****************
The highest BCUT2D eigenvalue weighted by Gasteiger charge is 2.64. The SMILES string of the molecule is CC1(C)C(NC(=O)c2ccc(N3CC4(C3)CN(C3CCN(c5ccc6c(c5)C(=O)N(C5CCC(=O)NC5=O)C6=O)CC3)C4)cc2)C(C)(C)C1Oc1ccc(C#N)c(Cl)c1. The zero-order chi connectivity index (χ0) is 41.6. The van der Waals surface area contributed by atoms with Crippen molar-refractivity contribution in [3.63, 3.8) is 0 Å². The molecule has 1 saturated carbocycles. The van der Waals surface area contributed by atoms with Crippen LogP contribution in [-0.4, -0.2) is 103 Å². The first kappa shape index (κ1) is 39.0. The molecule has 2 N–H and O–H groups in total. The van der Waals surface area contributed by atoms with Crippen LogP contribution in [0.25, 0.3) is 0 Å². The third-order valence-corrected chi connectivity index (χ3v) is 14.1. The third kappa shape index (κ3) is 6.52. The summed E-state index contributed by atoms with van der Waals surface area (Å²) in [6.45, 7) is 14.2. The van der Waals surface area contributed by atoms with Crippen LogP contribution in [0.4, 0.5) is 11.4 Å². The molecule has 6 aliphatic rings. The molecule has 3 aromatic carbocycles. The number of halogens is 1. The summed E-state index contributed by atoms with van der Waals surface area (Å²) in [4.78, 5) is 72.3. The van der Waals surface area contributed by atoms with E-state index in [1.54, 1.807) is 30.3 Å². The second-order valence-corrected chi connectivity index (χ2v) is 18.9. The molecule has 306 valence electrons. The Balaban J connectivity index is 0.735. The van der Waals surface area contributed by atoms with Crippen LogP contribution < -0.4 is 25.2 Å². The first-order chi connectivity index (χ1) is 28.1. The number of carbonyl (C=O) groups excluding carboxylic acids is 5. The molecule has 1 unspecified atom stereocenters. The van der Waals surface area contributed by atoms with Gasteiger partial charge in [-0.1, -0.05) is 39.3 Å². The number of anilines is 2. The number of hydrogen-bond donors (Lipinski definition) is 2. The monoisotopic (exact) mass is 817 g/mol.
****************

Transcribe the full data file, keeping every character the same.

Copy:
The highest BCUT2D eigenvalue weighted by Gasteiger charge is 2.64. The SMILES string of the molecule is CC1(C)C(NC(=O)c2ccc(N3CC4(C3)CN(C3CCN(c5ccc6c(c5)C(=O)N(C5CCC(=O)NC5=O)C6=O)CC3)C4)cc2)C(C)(C)C1Oc1ccc(C#N)c(Cl)c1. The zero-order chi connectivity index (χ0) is 41.6. The van der Waals surface area contributed by atoms with Crippen molar-refractivity contribution in [3.63, 3.8) is 0 Å². The molecule has 1 saturated carbocycles. The van der Waals surface area contributed by atoms with Crippen LogP contribution in [-0.4, -0.2) is 103 Å². The first kappa shape index (κ1) is 39.0. The molecule has 2 N–H and O–H groups in total. The van der Waals surface area contributed by atoms with Crippen LogP contribution in [0.25, 0.3) is 0 Å². The third-order valence-corrected chi connectivity index (χ3v) is 14.1. The third kappa shape index (κ3) is 6.52. The summed E-state index contributed by atoms with van der Waals surface area (Å²) in [6.45, 7) is 14.2. The van der Waals surface area contributed by atoms with Crippen LogP contribution in [0.4, 0.5) is 11.4 Å². The molecule has 6 aliphatic rings. The molecule has 3 aromatic carbocycles. The number of halogens is 1. The summed E-state index contributed by atoms with van der Waals surface area (Å²) in [4.78, 5) is 72.3. The van der Waals surface area contributed by atoms with E-state index in [1.54, 1.807) is 30.3 Å². The second-order valence-corrected chi connectivity index (χ2v) is 18.9. The molecule has 306 valence electrons. The Balaban J connectivity index is 0.735. The van der Waals surface area contributed by atoms with Crippen LogP contribution < -0.4 is 25.2 Å². The first-order chi connectivity index (χ1) is 28.1. The number of carbonyl (C=O) groups excluding carboxylic acids is 5. The molecule has 1 unspecified atom stereocenters. The van der Waals surface area contributed by atoms with Gasteiger partial charge in [-0.1, -0.05) is 39.3 Å². The number of anilines is 2. The number of hydrogen-bond donors (Lipinski definition) is 2. The monoisotopic (exact) mass is 817 g/mol.